Parameter optimization for dynamic line scan thermography
Performing non-destructive inspections is widely used to evaluate objects for structural integrity. Infrared (IR) thermography is a common technique in the field of non-destructive testing. Both active and passive thermography are used to inspect objects depending on the type of defect to be inspected. Passive thermography is often used to determine the health of objects that generate heat during operation (e.g. a transformer, a motor, circuit boards, ... ). Deviant heating patterns may indicate anomalies in the samples to be inspected. Active thermography on the other hand is based upon upsetting the equilibrium of the object by means of inducing a thermal wave. Active thermography is often used as non-destructive technique because of its advantages in comparison to others such as ultrasound testing, Xray radiography, visual inspections etc. IR thermography is a fast, safe, contactless and full-field measurement technique to perform inspections. It has shown to be reliable in many applications and therefore more and more industrial companies and researchers show interest in exploring the field of thermographic inspections. Some disadvantages of thermography make it hard to implement the technique as a plug and play technique. The main disadvantage is the fact that an expert skilled in the art is needed to optimise the measurement setup and prescribe the needed parameters in order to perform accurate and efficient measurements. Another important drawback of the thermal inspections performed nowadays is the size limit of objects to be inspected. IR thermography is often performed keeping the sample stationary in the field of view (FOV) of the used camera. Research has been performed in order to inspect larger samples using dynamic line scan thermography (DLST), whereby a heat source and camera tandem moves relative to the specimen to be inspected. Performing measurements using DLST not only requires an expert skilled in thermography, but even one who has expertise in dynamic inspections. Since more parameters have an influence on the result, it becomes much harder to predict the optimal setup parameters. This thesis focuses on providing an insight in the influence of the different parameters used in dynamic line scan measurements and using the acquired knowledge to predict an optimal parameter set. First, a concise explanation of thermography will be given, explaining the working principle of the technology and describing different techniques that can be used in order to perform IR inspections. Second, the focus lies on the measurement setup itself. In order to predict the most suitable parameter set, it is necessary to ensure the optimal working of all individual components. Afterwards, different techniques are investigated to perform parameter predictions and finally a novel method is presented to accurately align the images of the translating object. The proposed techniques are validated using industrial applications. In order to enable the optimisation of the parameter set used for dynamic line scan thermography, an optimal measurement setup had to be defined. There exist line heating sources specifically for DLST measurements, but there were still some improvements possible. Therefore a new line heating source was developed using ray-tracing software. The second goal of this thesis was to generate an insight in the correlation between different parameters of a dynamic inspection. This knowledge enables inspectors to predict possible parameters to perform dynamic measurements without the need of trial and error testing for longer periods of time. Getting insight in the working principle requires a lot of data and would therefore require en enormous amount of measurements. This procedure would be too time-consuming and expensive, resulting in seeking refuge in a finite element (FEM) simulation. The simulation resembles the DLST working principle making it possible to generate data relatively fast. Starting from this data, several methods are investigated to predict the optimal parameter set for dynamic line scan thermography measurements. The used techniques vary from established techniques such as response surface methodology to newer techniques such as artificial intelligence and Gaussian processes. The outcome of the different optimisation techniques is validated using experimental measurements. At first the focus was specifically on predicting the optimal parameter set for DLST based for finding one defect with specific properties. However, techniques investigated in later stages of this thesis, also prove interesting to offer an answer to questions where multiple solutions can be found and focus more on supporting the inspector in selecting a suitable parameter set. Finally the captured images have to be aligned in order to be able to perform postprocessing. Existing methods require a synchronisation between the movement of the sample and the frame rate of the thermal camera. The technique in this thesis enables sub pixel shifting without the need of synchronisation. The knowledge obtained in this thesis can offer an insight in the working principle of dynamic line scan thermography and enables the user to define an optimal parameter set for thermal inspections of samples that do not fit the field of view of the camera.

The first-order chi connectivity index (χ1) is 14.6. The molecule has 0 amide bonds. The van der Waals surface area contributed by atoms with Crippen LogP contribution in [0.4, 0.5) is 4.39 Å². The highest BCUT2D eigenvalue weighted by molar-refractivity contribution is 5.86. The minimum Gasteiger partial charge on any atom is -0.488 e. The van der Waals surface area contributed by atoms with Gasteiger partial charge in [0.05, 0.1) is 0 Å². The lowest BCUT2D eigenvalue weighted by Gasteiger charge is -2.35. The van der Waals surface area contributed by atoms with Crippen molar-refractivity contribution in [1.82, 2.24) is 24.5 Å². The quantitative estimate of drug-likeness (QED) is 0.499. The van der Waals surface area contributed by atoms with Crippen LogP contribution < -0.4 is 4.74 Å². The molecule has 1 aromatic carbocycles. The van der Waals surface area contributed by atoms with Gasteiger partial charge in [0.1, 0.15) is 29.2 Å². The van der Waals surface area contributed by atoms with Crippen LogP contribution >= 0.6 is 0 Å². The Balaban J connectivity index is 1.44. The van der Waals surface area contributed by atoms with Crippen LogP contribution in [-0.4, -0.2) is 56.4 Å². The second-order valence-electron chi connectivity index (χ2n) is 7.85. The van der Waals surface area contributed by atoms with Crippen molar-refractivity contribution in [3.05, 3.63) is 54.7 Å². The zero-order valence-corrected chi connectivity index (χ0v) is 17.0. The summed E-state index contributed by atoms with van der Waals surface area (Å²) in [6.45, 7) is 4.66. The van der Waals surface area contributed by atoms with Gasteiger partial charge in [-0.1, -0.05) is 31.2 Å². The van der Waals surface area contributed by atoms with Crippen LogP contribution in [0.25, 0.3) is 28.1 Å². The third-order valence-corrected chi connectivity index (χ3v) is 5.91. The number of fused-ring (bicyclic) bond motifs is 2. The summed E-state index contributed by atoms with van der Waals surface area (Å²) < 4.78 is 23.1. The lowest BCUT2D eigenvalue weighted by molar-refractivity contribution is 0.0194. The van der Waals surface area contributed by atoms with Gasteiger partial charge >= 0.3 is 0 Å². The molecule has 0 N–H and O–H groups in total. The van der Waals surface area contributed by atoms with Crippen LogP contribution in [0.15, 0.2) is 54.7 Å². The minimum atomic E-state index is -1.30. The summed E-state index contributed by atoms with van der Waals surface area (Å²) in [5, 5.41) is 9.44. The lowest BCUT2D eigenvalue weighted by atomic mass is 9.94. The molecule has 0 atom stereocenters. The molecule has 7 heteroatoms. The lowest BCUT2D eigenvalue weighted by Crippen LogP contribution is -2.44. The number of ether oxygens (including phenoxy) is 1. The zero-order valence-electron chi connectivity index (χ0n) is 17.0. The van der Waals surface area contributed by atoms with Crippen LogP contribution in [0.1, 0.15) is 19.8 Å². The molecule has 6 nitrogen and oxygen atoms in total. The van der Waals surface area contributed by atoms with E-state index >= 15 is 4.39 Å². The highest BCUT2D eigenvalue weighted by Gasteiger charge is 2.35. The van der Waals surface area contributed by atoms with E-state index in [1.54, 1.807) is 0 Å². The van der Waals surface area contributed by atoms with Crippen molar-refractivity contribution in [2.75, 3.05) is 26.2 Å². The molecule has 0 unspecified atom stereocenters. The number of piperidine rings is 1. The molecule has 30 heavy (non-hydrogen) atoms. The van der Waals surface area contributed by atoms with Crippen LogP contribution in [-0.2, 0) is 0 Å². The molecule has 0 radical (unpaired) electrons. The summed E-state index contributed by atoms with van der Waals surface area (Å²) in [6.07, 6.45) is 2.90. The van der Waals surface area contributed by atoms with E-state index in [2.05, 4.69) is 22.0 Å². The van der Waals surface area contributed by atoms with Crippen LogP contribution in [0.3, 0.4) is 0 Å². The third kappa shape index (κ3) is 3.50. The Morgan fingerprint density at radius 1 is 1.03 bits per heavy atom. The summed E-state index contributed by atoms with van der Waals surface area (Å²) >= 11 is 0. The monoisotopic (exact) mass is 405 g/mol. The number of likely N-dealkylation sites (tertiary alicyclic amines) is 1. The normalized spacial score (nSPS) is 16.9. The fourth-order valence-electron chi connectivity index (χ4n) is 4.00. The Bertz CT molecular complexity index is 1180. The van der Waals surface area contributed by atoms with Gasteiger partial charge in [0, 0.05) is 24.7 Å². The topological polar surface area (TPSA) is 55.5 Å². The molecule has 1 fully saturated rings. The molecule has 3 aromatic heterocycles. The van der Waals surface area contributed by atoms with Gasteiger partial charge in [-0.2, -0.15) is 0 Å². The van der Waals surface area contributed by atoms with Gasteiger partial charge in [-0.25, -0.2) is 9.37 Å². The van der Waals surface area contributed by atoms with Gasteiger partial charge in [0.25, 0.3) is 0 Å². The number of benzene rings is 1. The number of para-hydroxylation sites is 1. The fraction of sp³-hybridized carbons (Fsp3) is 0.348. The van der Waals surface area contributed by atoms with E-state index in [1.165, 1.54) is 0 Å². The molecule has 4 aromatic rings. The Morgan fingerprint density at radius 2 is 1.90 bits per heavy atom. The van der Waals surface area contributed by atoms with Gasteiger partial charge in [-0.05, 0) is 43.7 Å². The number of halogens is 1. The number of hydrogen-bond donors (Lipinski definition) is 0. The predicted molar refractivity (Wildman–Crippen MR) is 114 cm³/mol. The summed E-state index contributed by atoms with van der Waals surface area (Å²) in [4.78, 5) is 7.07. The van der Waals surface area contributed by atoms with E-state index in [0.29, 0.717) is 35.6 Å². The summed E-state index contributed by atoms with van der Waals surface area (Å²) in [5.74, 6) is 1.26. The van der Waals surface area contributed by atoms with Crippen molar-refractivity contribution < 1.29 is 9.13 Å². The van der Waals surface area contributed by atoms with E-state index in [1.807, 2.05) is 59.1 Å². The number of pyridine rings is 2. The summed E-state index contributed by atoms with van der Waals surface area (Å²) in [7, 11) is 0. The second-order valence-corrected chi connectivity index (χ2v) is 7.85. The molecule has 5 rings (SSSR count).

Antwerpen : University of Antwerp, Faculty of Applied Engineering , 2023
xii, 136 p.
Supervisor: Steenackers, G. [Supervisor]
Supervisor: Maldague, X. [Supervisor]
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Creation 26.10.2023
Last edited 27.10.2023
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